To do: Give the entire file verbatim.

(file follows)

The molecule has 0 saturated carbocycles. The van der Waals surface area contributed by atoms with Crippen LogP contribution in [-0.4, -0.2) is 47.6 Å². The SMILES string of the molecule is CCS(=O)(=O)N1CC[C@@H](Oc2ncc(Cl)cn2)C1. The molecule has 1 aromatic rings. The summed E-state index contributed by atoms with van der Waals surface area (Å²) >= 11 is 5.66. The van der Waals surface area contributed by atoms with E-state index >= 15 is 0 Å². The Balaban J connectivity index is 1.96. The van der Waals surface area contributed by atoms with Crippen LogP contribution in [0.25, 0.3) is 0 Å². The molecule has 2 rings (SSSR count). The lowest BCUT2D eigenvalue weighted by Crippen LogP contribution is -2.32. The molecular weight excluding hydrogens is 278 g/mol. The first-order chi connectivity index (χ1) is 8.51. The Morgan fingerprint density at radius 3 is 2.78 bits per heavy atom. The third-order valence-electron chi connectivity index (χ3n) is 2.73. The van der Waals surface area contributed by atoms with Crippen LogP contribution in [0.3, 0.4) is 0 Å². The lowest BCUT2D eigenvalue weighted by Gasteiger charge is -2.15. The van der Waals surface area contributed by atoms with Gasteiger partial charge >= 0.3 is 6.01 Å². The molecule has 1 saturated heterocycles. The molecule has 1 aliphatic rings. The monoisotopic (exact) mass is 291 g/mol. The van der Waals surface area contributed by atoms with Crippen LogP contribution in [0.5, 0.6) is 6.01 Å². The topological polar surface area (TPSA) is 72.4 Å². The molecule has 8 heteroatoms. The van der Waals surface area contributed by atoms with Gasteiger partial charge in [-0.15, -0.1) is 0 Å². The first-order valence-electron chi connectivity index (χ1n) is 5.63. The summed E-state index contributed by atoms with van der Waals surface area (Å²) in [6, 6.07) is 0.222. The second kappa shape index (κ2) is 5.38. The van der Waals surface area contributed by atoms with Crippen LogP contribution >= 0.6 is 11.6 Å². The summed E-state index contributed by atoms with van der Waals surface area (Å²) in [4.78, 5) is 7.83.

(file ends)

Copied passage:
The molecule has 0 saturated carbocycles. The van der Waals surface area contributed by atoms with Crippen LogP contribution in [-0.4, -0.2) is 47.6 Å². The SMILES string of the molecule is CCS(=O)(=O)N1CC[C@@H](Oc2ncc(Cl)cn2)C1. The molecule has 1 aromatic rings. The summed E-state index contributed by atoms with van der Waals surface area (Å²) >= 11 is 5.66. The van der Waals surface area contributed by atoms with E-state index >= 15 is 0 Å². The Balaban J connectivity index is 1.96. The van der Waals surface area contributed by atoms with Crippen LogP contribution in [0.25, 0.3) is 0 Å². The molecule has 2 rings (SSSR count). The lowest BCUT2D eigenvalue weighted by Crippen LogP contribution is -2.32. The molecular weight excluding hydrogens is 278 g/mol. The first-order chi connectivity index (χ1) is 8.51. The Morgan fingerprint density at radius 3 is 2.78 bits per heavy atom. The third-order valence-electron chi connectivity index (χ3n) is 2.73. The van der Waals surface area contributed by atoms with Crippen LogP contribution in [0.3, 0.4) is 0 Å². The lowest BCUT2D eigenvalue weighted by Gasteiger charge is -2.15. The van der Waals surface area contributed by atoms with Gasteiger partial charge >= 0.3 is 6.01 Å². The molecule has 1 saturated heterocycles. The molecule has 1 aliphatic rings. The monoisotopic (exact) mass is 291 g/mol. The van der Waals surface area contributed by atoms with Crippen LogP contribution in [0.5, 0.6) is 6.01 Å². The topological polar surface area (TPSA) is 72.4 Å². The molecule has 8 heteroatoms. The van der Waals surface area contributed by atoms with Gasteiger partial charge in [-0.15, -0.1) is 0 Å². The first-order valence-electron chi connectivity index (χ1n) is 5.63. The summed E-state index contributed by atoms with van der Waals surface area (Å²) in [6, 6.07) is 0.222. The second kappa shape index (κ2) is 5.38. The van der Waals surface area contributed by atoms with Crippen LogP contribution >= 0.6 is 11.6 Å². The summed E-state index contributed by atoms with van der Waals surface area (Å²) in [4.78, 5) is 7.83.